Comment: Re:GPS? (Score 1) 218

by ralfmuschall (#33627738) Attached to: Helicopter Crashes While Filming Autonomous Audi

> Human beings have no business driving

I agree (I hate it when I have to drive). With robo-cars, there is another problem: Lots of traffic laws are routinely and massively broken. In .de (and probably everywhere), the law fixes a minimal safety distance for different speeds and types of road - and the real distance that the drivers keep is a third to a half of that. This is not just bad behavior - tripling the distance would cut the capacity of the road to a third (unless you triple the speed as well, which would not increase safety either), and there are just not enough roads for that (one would need three times the area for roads as well).

Now, if a robot drives a car, he has two options: Follow the law, cause a traffic jam behind himself (or even provoke somebody to cut into the seemingly extremely long clearance) and be hated by everybody; or drive like everyone else and be sued out of business if something bad happens.

Comment: Re:Too soon (Score 1) 218

by ralfmuschall (#33627638) Attached to: Helicopter Crashes While Filming Autonomous Audi

As others already wrote, there is an efficient way to use all lanes and merge directly before the obstacle. But this is not the question - the antisocial personality of those people enables them to afford such luxury cars in the first place. Here in .de, seeing cars of certain brands (those with "builtin right-of-way") automatically means "CAUTION!". Googling for "Wiehltalbruecke" helps.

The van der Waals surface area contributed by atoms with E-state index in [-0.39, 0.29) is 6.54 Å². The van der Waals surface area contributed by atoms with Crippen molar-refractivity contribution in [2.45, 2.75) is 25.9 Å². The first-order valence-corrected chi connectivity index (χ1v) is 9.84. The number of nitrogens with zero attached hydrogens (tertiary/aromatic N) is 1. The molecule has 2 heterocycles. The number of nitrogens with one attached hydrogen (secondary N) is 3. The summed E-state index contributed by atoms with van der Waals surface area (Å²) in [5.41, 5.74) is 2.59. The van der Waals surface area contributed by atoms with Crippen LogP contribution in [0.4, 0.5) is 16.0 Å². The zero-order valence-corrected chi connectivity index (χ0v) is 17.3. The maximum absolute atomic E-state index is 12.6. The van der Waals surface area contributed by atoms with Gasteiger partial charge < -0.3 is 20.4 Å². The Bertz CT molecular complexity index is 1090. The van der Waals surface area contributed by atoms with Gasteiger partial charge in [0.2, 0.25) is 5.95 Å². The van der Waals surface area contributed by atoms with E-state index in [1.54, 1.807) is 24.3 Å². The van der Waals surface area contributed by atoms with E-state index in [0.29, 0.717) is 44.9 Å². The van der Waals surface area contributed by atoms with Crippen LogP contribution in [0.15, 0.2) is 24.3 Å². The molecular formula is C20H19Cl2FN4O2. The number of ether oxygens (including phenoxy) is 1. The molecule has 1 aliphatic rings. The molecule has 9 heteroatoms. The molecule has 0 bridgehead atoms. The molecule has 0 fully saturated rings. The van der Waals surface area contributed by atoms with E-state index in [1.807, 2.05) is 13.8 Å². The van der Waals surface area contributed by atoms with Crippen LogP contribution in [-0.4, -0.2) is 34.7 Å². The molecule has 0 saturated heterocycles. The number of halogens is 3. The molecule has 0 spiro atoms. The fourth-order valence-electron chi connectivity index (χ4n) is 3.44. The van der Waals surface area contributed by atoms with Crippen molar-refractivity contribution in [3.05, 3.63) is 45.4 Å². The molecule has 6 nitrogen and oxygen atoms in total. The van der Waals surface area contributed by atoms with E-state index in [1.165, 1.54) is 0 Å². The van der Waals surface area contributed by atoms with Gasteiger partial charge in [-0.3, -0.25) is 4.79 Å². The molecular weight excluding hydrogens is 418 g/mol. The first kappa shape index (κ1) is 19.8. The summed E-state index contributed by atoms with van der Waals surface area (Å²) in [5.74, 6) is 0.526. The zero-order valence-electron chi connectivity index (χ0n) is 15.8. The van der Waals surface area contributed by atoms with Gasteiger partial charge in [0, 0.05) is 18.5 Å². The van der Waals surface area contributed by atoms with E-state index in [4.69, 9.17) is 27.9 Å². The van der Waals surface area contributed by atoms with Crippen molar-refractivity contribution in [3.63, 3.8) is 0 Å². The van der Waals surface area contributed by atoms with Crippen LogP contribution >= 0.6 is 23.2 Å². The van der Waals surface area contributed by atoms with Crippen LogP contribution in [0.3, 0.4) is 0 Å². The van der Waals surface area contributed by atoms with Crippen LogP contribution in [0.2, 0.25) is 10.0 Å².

Comment: Re:Who is it for? (Score 1) 325

by ralfmuschall (#33592490) Attached to: Super Principia Mathematica

There is no equally-named Kemp on arxiv.org (there is a "R.Kemp", where "R." seems to stand for "Roger" in two solid-state chemistry/physics papers), and there are no google hits with his name and +site:.edu.

On http://www.superprincipia.com/About_The_Author.htm is the author's CV, he is essentially a radar engineer (probably a good one given the companies he worked at), and worked as a math teacher at some time. In the autumn of 1989 he suffered an attack of Holy Spirit and seems not to have recovered yet.

Unfortunately the website gives no sample chapters for download. I'd expect the book to be a stylistically pleasant reading, but I cannot tell if the hard core physics stuff is correct (and free from esoteric stuff). When in doubt, I'd stick with Penrose (his two-volume book with Rindler is great, his popular stuff as well (except when he tries to push his unorthodox interpretation of quantum mechanics)).

The wensite says the book requires "basic understanding into algebra, geometry, differential calculus, and integral calculus". Since that little math is not even sufficient to understand the currently generally accepted theories of physics (one needs at least differential geometry, algebraic topology, functional analysis and Lie groups for even the simplest things), I have some doubts whether the book really *explains* physics or just tells a story *about* physics.

The fact that he has no PhD should not matter (he seems not to want one), and even Einstein got PhD his only a year after Special Relativity.
His paper about photons is mostly prose with very few equations in between, and sounds strange (to say it mildly), which has already been mentioned by other commenters here.